What is the rent in California

Affordable housing in California : "The housing shortage is ruining the economy"

The prices for residential property are rising and rising in Germany - in some regions normal earners can no longer afford to buy the property they want in a popular location. The inflation trend is enormous, especially in metropolitan areas such as Munich, Hamburg or Berlin. Is there nothing that can be done?

Immigration to the metropolises is not a singular German phenomenon. Other large cities in the world are also feeling the pull. Their efforts to keep the associated structural problems small vary in strength. The US state of California has initiated special activities. In June 2016 the Senate decided on a bundle of initiatives. It is now to be fed into the legislature's “pipeline”, as Governor Jerry Brown and representatives of the Democratic Party announced on July 17th.

The laws are due to be passed this summer. In essence, it is about the fact that construction projects can no longer be overturned so easily. On the one hand. Second, perhaps more importantly, construction projects should be accelerated. Thirdly, the creation of affordable housing is to be supported.

In California, as in Berlin, there is a lack of affordable middle-class homes

In cities like San Francisco, the consequences of immigration and immigration show up like in a magnifying glass. They are similar to Berlin. Tax revenues are high and the unemployment rate is low. California has always been a favorite place to live, has always seen waves of soaring prices. But experts say the shortage of new buildings and the booming economy brought about the current crisis.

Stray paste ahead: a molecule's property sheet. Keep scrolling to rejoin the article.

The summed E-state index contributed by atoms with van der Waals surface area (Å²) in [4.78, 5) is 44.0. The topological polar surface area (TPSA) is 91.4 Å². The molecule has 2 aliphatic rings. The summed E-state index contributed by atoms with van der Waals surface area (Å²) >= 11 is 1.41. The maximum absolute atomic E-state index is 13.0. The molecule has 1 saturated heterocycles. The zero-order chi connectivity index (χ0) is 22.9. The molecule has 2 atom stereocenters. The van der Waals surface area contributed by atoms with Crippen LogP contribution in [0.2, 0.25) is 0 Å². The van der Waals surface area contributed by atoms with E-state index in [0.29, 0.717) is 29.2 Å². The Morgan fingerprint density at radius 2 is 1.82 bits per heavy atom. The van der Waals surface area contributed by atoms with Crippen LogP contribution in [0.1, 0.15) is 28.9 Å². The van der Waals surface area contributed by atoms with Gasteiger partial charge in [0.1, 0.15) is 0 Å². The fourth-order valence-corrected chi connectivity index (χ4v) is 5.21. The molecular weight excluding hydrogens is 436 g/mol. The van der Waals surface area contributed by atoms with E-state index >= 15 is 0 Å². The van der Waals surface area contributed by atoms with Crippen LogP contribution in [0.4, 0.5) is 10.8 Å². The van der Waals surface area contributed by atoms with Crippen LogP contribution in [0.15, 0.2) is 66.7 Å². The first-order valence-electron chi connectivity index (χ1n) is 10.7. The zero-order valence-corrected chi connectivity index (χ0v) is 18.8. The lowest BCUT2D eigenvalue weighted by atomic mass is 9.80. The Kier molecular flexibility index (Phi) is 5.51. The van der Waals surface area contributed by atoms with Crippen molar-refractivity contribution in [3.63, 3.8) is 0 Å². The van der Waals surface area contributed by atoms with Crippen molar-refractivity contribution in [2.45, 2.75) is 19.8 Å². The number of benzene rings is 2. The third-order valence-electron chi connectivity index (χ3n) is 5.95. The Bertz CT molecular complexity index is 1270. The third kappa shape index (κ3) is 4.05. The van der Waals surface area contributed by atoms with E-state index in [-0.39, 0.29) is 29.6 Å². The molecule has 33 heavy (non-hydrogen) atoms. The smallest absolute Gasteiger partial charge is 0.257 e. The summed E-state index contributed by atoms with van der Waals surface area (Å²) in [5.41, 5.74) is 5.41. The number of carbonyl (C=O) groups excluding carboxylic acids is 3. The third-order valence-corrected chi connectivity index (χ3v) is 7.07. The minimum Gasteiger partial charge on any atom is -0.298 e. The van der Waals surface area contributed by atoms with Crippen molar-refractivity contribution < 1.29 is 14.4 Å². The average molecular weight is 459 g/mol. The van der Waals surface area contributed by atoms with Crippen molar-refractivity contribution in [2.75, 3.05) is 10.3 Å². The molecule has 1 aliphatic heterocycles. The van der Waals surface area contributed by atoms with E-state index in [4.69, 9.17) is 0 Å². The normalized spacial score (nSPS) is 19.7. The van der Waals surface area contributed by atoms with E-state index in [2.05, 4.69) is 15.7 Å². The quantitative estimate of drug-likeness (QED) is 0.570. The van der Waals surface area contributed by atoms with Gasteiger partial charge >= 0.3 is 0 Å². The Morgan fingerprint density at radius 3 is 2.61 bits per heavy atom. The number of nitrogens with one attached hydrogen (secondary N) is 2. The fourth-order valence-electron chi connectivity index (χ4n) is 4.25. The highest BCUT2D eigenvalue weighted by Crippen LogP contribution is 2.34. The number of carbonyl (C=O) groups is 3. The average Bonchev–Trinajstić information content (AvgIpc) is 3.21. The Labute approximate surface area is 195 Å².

"It's not an elitist problem on the west coast," says Senator Scott Wiener (Democrat) from San Francisco. He represents San Francisco, Daly City, Colma, Broadmoor. “The housing shortage is damaging the environment because people are forced to commute. He's ruining the economy, ”he says. "It affects broad sections of the state."

In California, as in Berlin, there is a lack of affordable apartments and houses for the middle class. The average cost of owning a home is about $ 550,000, according to the New York Times, twice the US average. Rent prices are rising faster than incomes. There is a shortage of around 1.5 million apartments for those on lower incomes.

In LA, people are moving into vans and the number of homeless is increasing

This is like a pair of scissors that can cut the air off even those looking for an apartment in Berlin, says Robert Litwak, managing director of “plusForta GmbH” (Kautionsfrei.de): “If a specialist or manager earns an average of around 52,000 euros in Germany, it's in Berlin only 42,865 euros. The below-average incomes collide with the steadily rising rents, which means that Berliners have to spend an average of 45 percent of their total monthly income on their four walls. ”So the rents are no better than the homeownership.

This is also the case in California: In Los Angeles and Sacramento, rents rose by four percent within a year. The consequences can be clearly seen. In Los Angeles, people are moving in vans, in Silicon Valley caravans parked on the roadside show how difficult it is to find a home in the hot spots on the American west coast. According to data from L. A. County - the most populous in the United States at 9,818,605 - the number of homeless people in 88 self-governing cities and many unincorporated areas rose to 58,000 last year.

The rising house prices are a threat to the quality of life and the economic strength of the US state, whose "Silicon Valley" is one of the most important locations for the IT and high-tech industry worldwide. Homeownership prices have risen 75 percent in the past five years: in Los Angeles, San Francisco, San Jose, and San Diego. "We have many cities in California that are very happy to have thousands of new workers in their glitzy new high-tech locations - at the same time they are blind to their housing needs," said David Chiu, head of Assembly Housing and Community Development Committee Democrats in San Francisco, on the legislative initiative.

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